Mark Udall Loses Senate Seat, Hickenlooper Hanging On

Senator Mark Udall has lost the U.S. Senate race to Cory Gardner. The media called the race for Gardner early, but Udall waited a few hours before giving his concession speech, which you can view here. The Post says he "held back tears" but he didn't look very upset to me. He smiled a lot and made some jokes. Gardner reminds me of a throwback to his lookalike predecessor, Gov. Bill Owens. I muted the TV for his speech. In Denver, Gardner only got 26% of the vote to Udall's 69%.

Both Udall and Gardner ran relentless negative ads on local TV for what seems like months. They were both like one trick ponies. Udall harped on Gardner's stand on abortion while Gardner attacked Udall as a clone of Obama. It's a shame Udall didn't focus more on his record of accomplishments, particularly since Gardner has none.

Gov. Hickenlooper and Republican challenger Bob "Wrong Way" Beauprez are still battling it out. With 89% of the vote counted, Beauprez has 5,000 more votes, but it's too close to call. [More...]

Interestingly, Gardner has 40,000 more votes than Beauprez. So a lot of people voted for Gardner but not Beauprez. Beauprez didn't even win conservative Jefferson county.

On the House side, Democrats Jared Polis and Ed Perlmutter won by comfortable margins.

A Republican won the state Attorney General's race, and the "Personhood" amendment failed for the third time, 65% to 35% (current numbers.)

The national and local media reporting of results for Colorado has been spotty all night. None of the networks and websites have the same numbers at the same time. They all claim to be live and up to the minute, but clearly they are not.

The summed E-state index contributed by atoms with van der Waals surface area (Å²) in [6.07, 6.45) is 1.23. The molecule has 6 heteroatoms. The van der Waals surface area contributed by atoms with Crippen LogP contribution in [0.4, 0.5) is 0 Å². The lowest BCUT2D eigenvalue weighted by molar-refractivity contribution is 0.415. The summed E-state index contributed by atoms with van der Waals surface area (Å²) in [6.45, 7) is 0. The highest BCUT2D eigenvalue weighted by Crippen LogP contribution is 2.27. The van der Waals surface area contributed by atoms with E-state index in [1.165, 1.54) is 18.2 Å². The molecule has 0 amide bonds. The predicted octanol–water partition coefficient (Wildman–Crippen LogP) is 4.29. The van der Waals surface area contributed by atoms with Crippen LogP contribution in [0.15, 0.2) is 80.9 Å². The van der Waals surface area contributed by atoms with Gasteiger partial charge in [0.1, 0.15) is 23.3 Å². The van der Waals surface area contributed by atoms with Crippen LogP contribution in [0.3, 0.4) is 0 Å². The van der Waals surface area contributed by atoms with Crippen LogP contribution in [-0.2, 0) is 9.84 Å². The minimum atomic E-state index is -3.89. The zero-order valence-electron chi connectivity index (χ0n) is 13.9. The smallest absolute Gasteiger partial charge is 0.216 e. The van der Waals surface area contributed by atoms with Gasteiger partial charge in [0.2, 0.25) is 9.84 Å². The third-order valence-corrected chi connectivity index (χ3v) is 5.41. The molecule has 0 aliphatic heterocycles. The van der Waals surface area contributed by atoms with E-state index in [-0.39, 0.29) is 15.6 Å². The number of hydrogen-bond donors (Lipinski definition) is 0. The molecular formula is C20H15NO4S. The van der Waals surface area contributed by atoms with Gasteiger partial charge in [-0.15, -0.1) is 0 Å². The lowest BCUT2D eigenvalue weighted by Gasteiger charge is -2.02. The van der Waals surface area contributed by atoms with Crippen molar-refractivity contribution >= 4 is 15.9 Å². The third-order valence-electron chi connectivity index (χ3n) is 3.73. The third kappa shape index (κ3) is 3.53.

All in all, a disappointing, but not unpredictable election night, both in Colorado and across the country.

< 2014 Election Results | Colo. Gov. John Hickenlooper Re-Elected >
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    Charlie Pierce on the GOP and the (5.00 / 2) (#11)
    by Anne on Wed Nov 05, 2014 at 08:14:20 AM EST
    Tea Party:

    Last, and I hate to break this to Tom Brokaw, and to Kasie Hunt, who talked about how the Republicans know they have to "govern," but this election couldn't have been less of a repudiation of the Tea Party. As the cable shows signed off last night, it was dawning even on the most conventional pundits that the Republicans had not elected an escadrille of Republican archangels to descend upon Capitol Hill. It was more like a murder of angry crows. Joni Ernst is not a moderate. David Perdue is not a moderate. Thom Tillis is not a moderate. Cory Gardner -- who spiced up his victory by calling himself "the tip of the spear" -- is not a moderate. Tom Cotton is not a moderate. And these were the people who flipped the Senate to the Republicans. In the reliably Republican states, Ben Sasse in Nebraska is not a moderate. Several of these people -- most notably, Sasse and Ernst -- won Republican primaries specifically as Tea Partiers, defeating establishment candidates. The Republicans did not defeat the Tea Party. The Tea Party's ideas animated what happened on Tuesday night. What the Republicans managed to do was to teach the Tea Party to wear shoes, mind its language, and use the proper knife while amputating the social safety net. They did nothing except send the Tea Party to finishing school.


    Yep (none / 0) (#12)
    by Ga6thDem on Wed Nov 05, 2014 at 08:20:43 AM EST
    the tea party sees this as a huge win for them. David Perdue's speech was pure 100% tea party.

    Man (none / 0) (#1)
    by Ga6thDem on Wed Nov 05, 2014 at 05:03:25 AM EST
    these Republicans really elected some psychopaths. These people are clones of Ted Cruz.

    I just don't get it. I don't - and will never - (none / 0) (#2)
    by Anne on Wed Nov 05, 2014 at 06:32:22 AM EST
    get why the ideas and vision of some of these new members of Congress would make people do anything but run screaming into the night.

    Joni Ernst?  Tom Cotton?  How do they appeal to anyone?

    I really do despair.


    Well (none / 0) (#3)
    by Ga6thDem on Wed Nov 05, 2014 at 06:34:35 AM EST
    look at it this way: they are going to damage the GOP even more. With an approval rating of 16% the GOP brand is in the gutter and these crazies are probably going to drive it into single digits.

    But they're getting elected. (5.00 / 1) (#4)
    by Anne on Wed Nov 05, 2014 at 06:50:32 AM EST